The first week of the period enjoyed relatively mild conditions facilitated by light south-westerlies – all this in stark contrast to the unsettled second week, which featured gale-force winds and intermittent squally showers.
With most of the winter wildfowl well out of the way, the focus for the period was on summer migrants. A few winterers lingered, however, including a Pink-footed Goose which dropped in with Greylags on Brooke Weston football pitch, Corby on 25th and up to three Pintails at Summer Leys LNR between 21st and 26th. The drake Red-crested Pochard also remained at Stanford Res until 21st and another appeared at Daventry CP on 3rd, while two were at Summer Leys on the same date. The long-staying female Ring-necked Duck was still at Billing GP until at least 2nd and what was presumably the last of the winter’s Smew – a ‘redhead’ – stuck it out at Stanwick GP until 25th.
Similarly, just one wintering Great White Egret remained at Summer Leys until 1st before moving to nearby Ditchford GP on 3rd. Spring would not be spring without an April migrant Black-necked Grebe and one turned up right on cue at Daventry CP on 3rd, as did the first Ospreys, with singles at Pitsford Res on 23rd, Scaldwell and two other sites on 24th, Boddington Res on 2nd and Ravensthorpe Res the following day. The latter bird was satellite-tagged and is known as ‘Yellow 30’ – a female from Rutland Water which was seen there the previous day, as well as being seen near Stamford and at Eyebrook Reservoir.
Much rarer these days, however, was an immature Goshawk which sparred briefly with local Common Buzzards over Boddington Res before moving off on 30th. Not long to go before the first Hobby of the year finds its way into the county but until then a Merlin at Blueberry Farm (Maidwell) on 23rd and single Peregrines at five other sites will have to suffice.
Considering the low numbers of Golden Plovers in the county this winter, the largest count for months came from Preston Capes on 28th, when some 1500-2000 were estimated to be present there. Smaller numbers were at Harrington AF, Scaldwell, Boddington Res and Clifford Hill GP. Both Ringed Plovers and Little Ringed Plovers appear to be slow to come through this spring with just one Ringed at Stanwick GP on 24th and one Little Ringed over Daventry CP on 3rd. A Curlew visited Hollowell Res on 31st and two in the Tove Valley on 3rd were not unusual at this site but a Sanderling at Daventry CP on 26th was – they are not normally seen locally before May. Three Dunlins at Stanwick GP on 31st were the only ones during the period, between one and three Common Snipe were found at Hollowell Res and Summer Leys, while up to two Jack Snipe were at Hollowell Res between 21st and 27th and two were found at Boddington Res on 30th. Other waders included two to three Redshanks at both Stanwick GP and Summer Leys and two Greenshanks at the latter locality on 2nd were unusually early (but one turned up in Hertfordshire on the same date). Green Sandpipers appeared on floodwater near Everdon, at Upton Valley Way (Northampton), near Welford and at Pitsford Res.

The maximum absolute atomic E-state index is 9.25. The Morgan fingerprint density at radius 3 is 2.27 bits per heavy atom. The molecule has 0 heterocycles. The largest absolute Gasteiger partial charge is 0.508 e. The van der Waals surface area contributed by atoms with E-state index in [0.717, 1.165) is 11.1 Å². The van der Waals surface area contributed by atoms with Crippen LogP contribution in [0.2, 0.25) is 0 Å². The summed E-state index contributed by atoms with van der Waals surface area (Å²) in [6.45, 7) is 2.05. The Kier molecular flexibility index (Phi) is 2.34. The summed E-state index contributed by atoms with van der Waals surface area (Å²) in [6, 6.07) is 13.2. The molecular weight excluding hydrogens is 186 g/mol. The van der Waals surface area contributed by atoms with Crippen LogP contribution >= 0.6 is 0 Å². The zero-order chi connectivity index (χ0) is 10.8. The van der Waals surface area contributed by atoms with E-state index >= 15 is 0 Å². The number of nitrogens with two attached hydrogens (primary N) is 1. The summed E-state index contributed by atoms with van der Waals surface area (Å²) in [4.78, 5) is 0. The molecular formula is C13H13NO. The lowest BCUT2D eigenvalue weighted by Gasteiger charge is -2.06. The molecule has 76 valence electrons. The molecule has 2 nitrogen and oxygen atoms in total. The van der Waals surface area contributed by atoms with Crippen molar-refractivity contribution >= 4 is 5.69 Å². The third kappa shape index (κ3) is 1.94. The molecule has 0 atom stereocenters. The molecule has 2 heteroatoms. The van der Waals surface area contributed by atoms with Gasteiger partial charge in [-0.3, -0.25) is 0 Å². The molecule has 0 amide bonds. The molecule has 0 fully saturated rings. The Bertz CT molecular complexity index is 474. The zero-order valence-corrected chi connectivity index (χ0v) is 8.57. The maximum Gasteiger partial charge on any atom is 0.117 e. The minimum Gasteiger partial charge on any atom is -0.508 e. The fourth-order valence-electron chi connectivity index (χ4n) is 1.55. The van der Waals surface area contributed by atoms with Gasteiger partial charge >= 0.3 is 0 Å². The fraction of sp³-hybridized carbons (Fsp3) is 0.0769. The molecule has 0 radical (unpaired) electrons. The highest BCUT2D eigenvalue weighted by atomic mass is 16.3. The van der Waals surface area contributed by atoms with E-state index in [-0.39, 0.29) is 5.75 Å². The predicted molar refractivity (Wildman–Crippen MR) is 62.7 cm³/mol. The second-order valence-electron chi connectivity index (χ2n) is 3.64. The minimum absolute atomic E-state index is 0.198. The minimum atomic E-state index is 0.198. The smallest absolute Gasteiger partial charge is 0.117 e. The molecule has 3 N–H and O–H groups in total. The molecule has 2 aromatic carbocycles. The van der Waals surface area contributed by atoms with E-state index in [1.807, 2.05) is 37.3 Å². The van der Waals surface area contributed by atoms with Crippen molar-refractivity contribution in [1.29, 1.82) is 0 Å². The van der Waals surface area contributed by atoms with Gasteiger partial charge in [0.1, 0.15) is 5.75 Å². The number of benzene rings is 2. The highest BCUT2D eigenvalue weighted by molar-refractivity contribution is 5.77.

It was a great time for gulls! Stealing the award for most showy Larid was a second-summer Mediterranean Gull which arrived in the Black-headed Gull colony on Summer Leys’ Rotary Island on 29th, staked its claim for territory and remained for the following five days. Other Meds included an adult at Stanwick GP on 23rd and single first-winters at Summer Leys on 27th and at Daventry CP on 31st.
Better than this, though not as easy to get to grips with, was a first-summer Ring-billed Gull – only the fourteenth county record – which visited the gull roost at Boddington Res on 27th and 28th. Boddington has a track record for producing this species, more than half of the county records of which have been found by just one observer, Gary Pullan.
Yellow-legged Gulls are relatively scarce at this time of year and the three records in the period were an adult at Stanford Res on 21st, a second-summer at Stanwick GP on 31st and a fourth-year at Daventry CP on 3rd, while the only Caspian Gulls were restricted to Stanwick GP with an adult on 24th-25th, a second-summer on 27th and two second-summers on 31st. After first being seen flying around Wellingborough Recycling Centre on 23rd, an adult Glaucous Gull became a regular late afternoon visitor to the main lake at Stanwick GP between 24th and 2nd. This individual had been ringed as recently as 21st March, at Pitsea Landfill in Essex, before making the journey north-west to Northants.
Late March is also a prime time for inland Kittiwake passage and Pitsford Res featured two on 30th.
And so to landbirds, which appear to have been somewhat overshadowed during the period … Two outgoing Short-eared Owls were reported from the far eastern end of Stanwick GP on 27th, while incoming Swallows were at Stanford Res on 29th, Boddington Res on 2nd and Summer Leys on 3rd. The first northbound White Wagtails appeared, including singles at Stanford Res on 21st and 27th and at Summer Leys on 26th with two there on 3rd. A Black Redstart frequented gardens in Byfield on 21st, while two
Stonechats lingered at Blueberry Farm on 23rd but just one Northern Wheatear was found – a male at Clifford Hill GP on 3rd. Several Bramblings near Scaldwell on 28th was a sign that winter was not quite over …